Chadwick Moore writes Milo profile, comes out as conservative

Gay NYC Journalist Comes Out As Conservative After Milo Article

Journalist Chadwick Moore says that he became a conservative after the backlash over what he considered an even-handed profile of controversial British pundit Milo Yiannopoulos in Out magazine, an LGBT publication.

Moore, 33, who is openly gay, voted for Hillary Clinton in the November 2016 election and disagrees with President Trump on a number of issues.

In a piece he authored for the New York Post, however, the headline states that “I am a gay New Yorker—and I’m coming out as a conservative.” The Brooklyn resident explains that he has found common ground with Trump supporters even though, for example, he opposes the travel ban and is not a fan of Trump’s cabinet appointees. Moore also indicates on Twitter that he’s receiving a lot of positive feedback from conservatives.

“I hope that New Yorkers can be as open-minded and accepting of my new status as a conservative man as they’ve been about my sexual orientation,” Chadwick Moore concluded in his Post essay.

Breitbart editor Yiannopoulos, who has been visiting many U.S. college campuses on an extensive speaking tour, is a self-described gay conservative who supports President Trump. A huge riot broke out at the University of California at Berkeley on February 1 when leftist protesters prevented Milo from delivering a scheduled speech. Milo has vowed to return to the campus to give the speech.

According to the Gallup organization, 21 percent of LGBT voters are or lean Republican, the New York Times reported two days ago.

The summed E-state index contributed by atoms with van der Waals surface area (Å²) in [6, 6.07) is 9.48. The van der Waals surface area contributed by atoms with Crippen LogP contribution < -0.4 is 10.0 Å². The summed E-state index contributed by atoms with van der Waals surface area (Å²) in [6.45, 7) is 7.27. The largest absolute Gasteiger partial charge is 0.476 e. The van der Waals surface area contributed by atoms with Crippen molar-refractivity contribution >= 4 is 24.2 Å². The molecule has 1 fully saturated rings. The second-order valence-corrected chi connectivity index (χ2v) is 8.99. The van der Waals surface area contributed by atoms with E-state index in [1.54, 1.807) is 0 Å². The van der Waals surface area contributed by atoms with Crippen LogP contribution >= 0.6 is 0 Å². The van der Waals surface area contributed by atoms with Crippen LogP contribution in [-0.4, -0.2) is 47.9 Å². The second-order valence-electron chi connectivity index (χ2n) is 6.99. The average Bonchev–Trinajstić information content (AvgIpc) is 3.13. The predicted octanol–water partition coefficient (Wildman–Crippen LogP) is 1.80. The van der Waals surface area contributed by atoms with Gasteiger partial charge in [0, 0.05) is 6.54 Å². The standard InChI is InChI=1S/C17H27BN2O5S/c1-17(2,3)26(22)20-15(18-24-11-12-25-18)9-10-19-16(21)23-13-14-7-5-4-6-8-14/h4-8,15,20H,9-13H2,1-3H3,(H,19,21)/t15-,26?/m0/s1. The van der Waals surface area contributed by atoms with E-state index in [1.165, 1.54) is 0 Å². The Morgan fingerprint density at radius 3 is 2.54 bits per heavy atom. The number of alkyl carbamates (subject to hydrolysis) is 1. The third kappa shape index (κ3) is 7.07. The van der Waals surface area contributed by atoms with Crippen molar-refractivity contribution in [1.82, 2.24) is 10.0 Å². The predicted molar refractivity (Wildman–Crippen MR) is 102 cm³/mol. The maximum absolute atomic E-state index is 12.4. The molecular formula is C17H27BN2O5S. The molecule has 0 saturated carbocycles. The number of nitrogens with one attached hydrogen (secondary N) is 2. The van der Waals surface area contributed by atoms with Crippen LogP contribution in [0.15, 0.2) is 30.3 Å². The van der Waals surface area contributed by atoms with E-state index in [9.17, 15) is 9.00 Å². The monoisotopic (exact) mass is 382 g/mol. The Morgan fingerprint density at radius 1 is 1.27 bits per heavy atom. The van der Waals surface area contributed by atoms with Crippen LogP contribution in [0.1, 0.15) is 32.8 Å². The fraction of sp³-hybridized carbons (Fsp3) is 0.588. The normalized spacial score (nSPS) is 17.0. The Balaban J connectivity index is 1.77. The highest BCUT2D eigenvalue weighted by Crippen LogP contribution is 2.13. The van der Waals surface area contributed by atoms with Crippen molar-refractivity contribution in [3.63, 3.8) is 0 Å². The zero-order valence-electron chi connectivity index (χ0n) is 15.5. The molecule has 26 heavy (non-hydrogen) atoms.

In an interview with FNC’s Tucker Carlson this evening, Moore characterized the response to his article as paranoid, mean spirited, and reflecting an unwillingness to communicate with people of different views. Some liberals are locked into social media or friendship bubbles, he seemed to suggest. See clip below.

Moore explained in the Post that his article about Milo went viral as soon as it was published last fall, and the negative feedback, unfortunately, was more than just social justice strangers on social media.

“After the story posted online in the early hours of Sept. 21, I woke up to more than 100 Twitter notifications on my iPhone. Trolls were calling me a Nazi, death threats rolled in and a joke photo that I posed for in a burka served as ‘proof’ that I am an Islamophobe. I’m not. Most disconcertingly, it wasn’t just strangers voicing radical discontent. Personal friends of mine…were coming at me…”

The repercussions of the Out article apparently caused Moore to reevaluate his political leanings, and as a result, he suddenly found himself an outsider among his liberal contemporaries.

“And I began to realize that maybe my opinions just didn’t fit in with the liberal status quo, which seems to mean that you must absolutely hate Trump, his supporters and everything they believe. If you dare not to protest or boycott Trump, you are a traitor. If you dare to question liberal stances or make an effort toward understanding why conservatives think the way they do, you are a traitor. It can seem like liberals are actually against free speech if it fails to conform with the way they think. And I don’t want to be a part of that club anymore…”

Writing in the Independent of London in response to the Chadwick Moore piece, a gay writer offered a different view.

“Gay conservatives aren’t welcome in gay spaces because the people they support are an existential threat to our rights and our community.”

Back in June 2016, a Latino Trump supporter who was beaten up by protesters at a Trump rally in San Jose, California, remarked that it’s a lot more difficult to publicly support Donald Trump than to come out as gay, the Inquisitr chronicled at the time.

[Featured Image by Justin Sullivan/Getty Images]

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